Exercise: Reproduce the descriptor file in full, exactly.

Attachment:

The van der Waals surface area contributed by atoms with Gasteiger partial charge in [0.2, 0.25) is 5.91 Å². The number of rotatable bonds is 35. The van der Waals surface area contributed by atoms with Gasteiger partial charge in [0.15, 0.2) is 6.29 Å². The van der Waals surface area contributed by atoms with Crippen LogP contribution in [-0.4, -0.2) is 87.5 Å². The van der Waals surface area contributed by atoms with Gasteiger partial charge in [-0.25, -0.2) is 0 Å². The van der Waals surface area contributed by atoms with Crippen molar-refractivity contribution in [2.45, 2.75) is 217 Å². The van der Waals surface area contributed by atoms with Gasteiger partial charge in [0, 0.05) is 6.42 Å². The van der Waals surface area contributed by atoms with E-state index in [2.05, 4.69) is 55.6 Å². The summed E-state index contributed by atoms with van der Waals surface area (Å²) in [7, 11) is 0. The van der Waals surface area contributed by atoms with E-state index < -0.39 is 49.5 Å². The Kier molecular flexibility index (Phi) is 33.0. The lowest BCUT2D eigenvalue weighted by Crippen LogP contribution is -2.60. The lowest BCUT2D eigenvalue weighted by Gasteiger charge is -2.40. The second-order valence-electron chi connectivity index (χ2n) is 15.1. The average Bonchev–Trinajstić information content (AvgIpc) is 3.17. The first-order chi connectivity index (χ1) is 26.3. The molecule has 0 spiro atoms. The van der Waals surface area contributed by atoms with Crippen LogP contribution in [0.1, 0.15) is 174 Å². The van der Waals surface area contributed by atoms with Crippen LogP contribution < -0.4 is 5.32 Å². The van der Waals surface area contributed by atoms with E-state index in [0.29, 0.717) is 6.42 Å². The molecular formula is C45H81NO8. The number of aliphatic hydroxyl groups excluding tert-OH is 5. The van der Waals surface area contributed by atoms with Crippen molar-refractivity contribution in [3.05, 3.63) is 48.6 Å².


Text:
The van der Waals surface area contributed by atoms with Gasteiger partial charge in [0.2, 0.25) is 5.91 Å². The number of rotatable bonds is 35. The van der Waals surface area contributed by atoms with Gasteiger partial charge in [0.15, 0.2) is 6.29 Å². The van der Waals surface area contributed by atoms with Crippen LogP contribution in [-0.4, -0.2) is 87.5 Å². The van der Waals surface area contributed by atoms with Gasteiger partial charge in [-0.25, -0.2) is 0 Å². The van der Waals surface area contributed by atoms with Crippen molar-refractivity contribution in [2.45, 2.75) is 217 Å². The van der Waals surface area contributed by atoms with Gasteiger partial charge in [0, 0.05) is 6.42 Å². The van der Waals surface area contributed by atoms with E-state index in [2.05, 4.69) is 55.6 Å². The summed E-state index contributed by atoms with van der Waals surface area (Å²) in [7, 11) is 0. The van der Waals surface area contributed by atoms with E-state index < -0.39 is 49.5 Å². The Kier molecular flexibility index (Phi) is 33.0. The lowest BCUT2D eigenvalue weighted by Crippen LogP contribution is -2.60. The lowest BCUT2D eigenvalue weighted by Gasteiger charge is -2.40. The second-order valence-electron chi connectivity index (χ2n) is 15.1. The average Bonchev–Trinajstić information content (AvgIpc) is 3.17. The first-order chi connectivity index (χ1) is 26.3. The molecule has 0 spiro atoms. The van der Waals surface area contributed by atoms with Crippen LogP contribution in [0.1, 0.15) is 174 Å². The van der Waals surface area contributed by atoms with Crippen LogP contribution < -0.4 is 5.32 Å². The van der Waals surface area contributed by atoms with E-state index in [0.29, 0.717) is 6.42 Å². The molecular formula is C45H81NO8. The number of aliphatic hydroxyl groups excluding tert-OH is 5. The van der Waals surface area contributed by atoms with Crippen molar-refractivity contribution in [3.05, 3.63) is 48.6 Å².